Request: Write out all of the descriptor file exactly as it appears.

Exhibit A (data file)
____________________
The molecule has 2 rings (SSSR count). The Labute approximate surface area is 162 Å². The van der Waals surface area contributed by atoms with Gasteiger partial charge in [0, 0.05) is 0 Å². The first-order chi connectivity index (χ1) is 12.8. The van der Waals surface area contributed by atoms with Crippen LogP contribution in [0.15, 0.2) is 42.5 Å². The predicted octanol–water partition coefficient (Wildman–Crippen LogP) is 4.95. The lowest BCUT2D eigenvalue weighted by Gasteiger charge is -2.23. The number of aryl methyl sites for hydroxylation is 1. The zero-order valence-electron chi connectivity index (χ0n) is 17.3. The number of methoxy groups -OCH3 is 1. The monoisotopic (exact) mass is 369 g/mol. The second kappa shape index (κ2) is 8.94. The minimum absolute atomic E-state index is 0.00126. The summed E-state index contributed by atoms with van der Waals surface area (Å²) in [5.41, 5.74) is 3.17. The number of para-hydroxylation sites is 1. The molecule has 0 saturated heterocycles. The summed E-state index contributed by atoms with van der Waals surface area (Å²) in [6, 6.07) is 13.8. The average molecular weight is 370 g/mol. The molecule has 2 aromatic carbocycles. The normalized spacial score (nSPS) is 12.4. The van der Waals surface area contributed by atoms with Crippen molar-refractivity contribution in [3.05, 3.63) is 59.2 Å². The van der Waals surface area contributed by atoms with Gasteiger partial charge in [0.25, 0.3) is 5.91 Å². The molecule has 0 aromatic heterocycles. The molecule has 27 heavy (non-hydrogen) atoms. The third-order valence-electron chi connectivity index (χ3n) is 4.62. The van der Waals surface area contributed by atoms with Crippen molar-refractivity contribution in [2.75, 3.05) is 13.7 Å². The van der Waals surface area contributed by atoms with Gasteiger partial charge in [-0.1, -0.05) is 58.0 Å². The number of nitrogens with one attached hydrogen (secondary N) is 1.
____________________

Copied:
The molecule has 2 rings (SSSR count). The Labute approximate surface area is 162 Å². The van der Waals surface area contributed by atoms with Gasteiger partial charge in [0, 0.05) is 0 Å². The first-order chi connectivity index (χ1) is 12.8. The van der Waals surface area contributed by atoms with Crippen LogP contribution in [0.15, 0.2) is 42.5 Å². The predicted octanol–water partition coefficient (Wildman–Crippen LogP) is 4.95. The lowest BCUT2D eigenvalue weighted by Gasteiger charge is -2.23. The number of aryl methyl sites for hydroxylation is 1. The zero-order valence-electron chi connectivity index (χ0n) is 17.3. The number of methoxy groups -OCH3 is 1. The monoisotopic (exact) mass is 369 g/mol. The second kappa shape index (κ2) is 8.94. The minimum absolute atomic E-state index is 0.00126. The summed E-state index contributed by atoms with van der Waals surface area (Å²) in [5.41, 5.74) is 3.17. The number of para-hydroxylation sites is 1. The molecule has 0 saturated heterocycles. The summed E-state index contributed by atoms with van der Waals surface area (Å²) in [6, 6.07) is 13.8. The average molecular weight is 370 g/mol. The molecule has 2 aromatic carbocycles. The normalized spacial score (nSPS) is 12.4. The van der Waals surface area contributed by atoms with Crippen molar-refractivity contribution in [3.05, 3.63) is 59.2 Å². The van der Waals surface area contributed by atoms with Gasteiger partial charge in [0.25, 0.3) is 5.91 Å². The molecule has 0 aromatic heterocycles. The molecule has 27 heavy (non-hydrogen) atoms. The third-order valence-electron chi connectivity index (χ3n) is 4.62. The van der Waals surface area contributed by atoms with Crippen molar-refractivity contribution in [2.75, 3.05) is 13.7 Å². The van der Waals surface area contributed by atoms with Gasteiger partial charge in [-0.1, -0.05) is 58.0 Å². The number of nitrogens with one attached hydrogen (secondary N) is 1.